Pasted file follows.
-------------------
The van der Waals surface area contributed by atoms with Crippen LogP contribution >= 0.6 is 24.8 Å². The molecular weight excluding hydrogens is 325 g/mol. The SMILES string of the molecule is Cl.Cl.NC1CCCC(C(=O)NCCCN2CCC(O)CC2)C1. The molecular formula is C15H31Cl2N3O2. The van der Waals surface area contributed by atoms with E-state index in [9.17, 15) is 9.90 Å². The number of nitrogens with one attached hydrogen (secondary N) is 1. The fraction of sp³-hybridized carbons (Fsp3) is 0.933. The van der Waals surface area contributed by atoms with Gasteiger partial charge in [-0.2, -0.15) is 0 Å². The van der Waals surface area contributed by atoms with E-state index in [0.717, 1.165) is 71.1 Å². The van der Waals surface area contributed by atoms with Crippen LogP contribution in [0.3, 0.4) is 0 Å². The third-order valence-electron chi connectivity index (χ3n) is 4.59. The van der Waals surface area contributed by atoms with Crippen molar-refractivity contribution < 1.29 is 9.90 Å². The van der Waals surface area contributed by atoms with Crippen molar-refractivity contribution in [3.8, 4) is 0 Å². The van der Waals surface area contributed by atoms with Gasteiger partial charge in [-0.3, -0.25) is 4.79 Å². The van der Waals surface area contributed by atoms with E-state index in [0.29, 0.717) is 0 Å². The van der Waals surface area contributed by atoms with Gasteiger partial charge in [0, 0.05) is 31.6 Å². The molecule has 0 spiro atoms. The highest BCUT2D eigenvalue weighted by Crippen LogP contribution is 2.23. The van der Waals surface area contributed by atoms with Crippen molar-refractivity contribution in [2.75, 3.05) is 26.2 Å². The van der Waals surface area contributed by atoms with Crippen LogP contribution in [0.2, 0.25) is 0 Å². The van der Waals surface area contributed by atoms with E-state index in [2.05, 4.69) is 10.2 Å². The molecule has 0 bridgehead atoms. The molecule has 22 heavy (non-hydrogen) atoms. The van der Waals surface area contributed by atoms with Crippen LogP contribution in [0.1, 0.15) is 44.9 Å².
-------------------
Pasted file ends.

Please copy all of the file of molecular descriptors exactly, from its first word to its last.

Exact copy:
The van der Waals surface area contributed by atoms with Crippen LogP contribution >= 0.6 is 24.8 Å². The molecular weight excluding hydrogens is 325 g/mol. The SMILES string of the molecule is Cl.Cl.NC1CCCC(C(=O)NCCCN2CCC(O)CC2)C1. The molecular formula is C15H31Cl2N3O2. The van der Waals surface area contributed by atoms with E-state index in [9.17, 15) is 9.90 Å². The number of nitrogens with one attached hydrogen (secondary N) is 1. The fraction of sp³-hybridized carbons (Fsp3) is 0.933. The van der Waals surface area contributed by atoms with Gasteiger partial charge in [-0.2, -0.15) is 0 Å². The van der Waals surface area contributed by atoms with E-state index in [0.717, 1.165) is 71.1 Å². The van der Waals surface area contributed by atoms with Crippen LogP contribution in [0.3, 0.4) is 0 Å². The third-order valence-electron chi connectivity index (χ3n) is 4.59. The van der Waals surface area contributed by atoms with Crippen molar-refractivity contribution < 1.29 is 9.90 Å². The van der Waals surface area contributed by atoms with Crippen molar-refractivity contribution in [3.8, 4) is 0 Å². The van der Waals surface area contributed by atoms with Gasteiger partial charge in [-0.3, -0.25) is 4.79 Å². The van der Waals surface area contributed by atoms with E-state index in [0.29, 0.717) is 0 Å². The van der Waals surface area contributed by atoms with Gasteiger partial charge in [0, 0.05) is 31.6 Å². The molecule has 0 spiro atoms. The highest BCUT2D eigenvalue weighted by Crippen LogP contribution is 2.23. The van der Waals surface area contributed by atoms with Crippen molar-refractivity contribution in [2.75, 3.05) is 26.2 Å². The van der Waals surface area contributed by atoms with Crippen LogP contribution in [0.2, 0.25) is 0 Å². The van der Waals surface area contributed by atoms with E-state index in [2.05, 4.69) is 10.2 Å². The molecule has 0 bridgehead atoms. The molecule has 22 heavy (non-hydrogen) atoms. The van der Waals surface area contributed by atoms with Crippen LogP contribution in [0.1, 0.15) is 44.9 Å².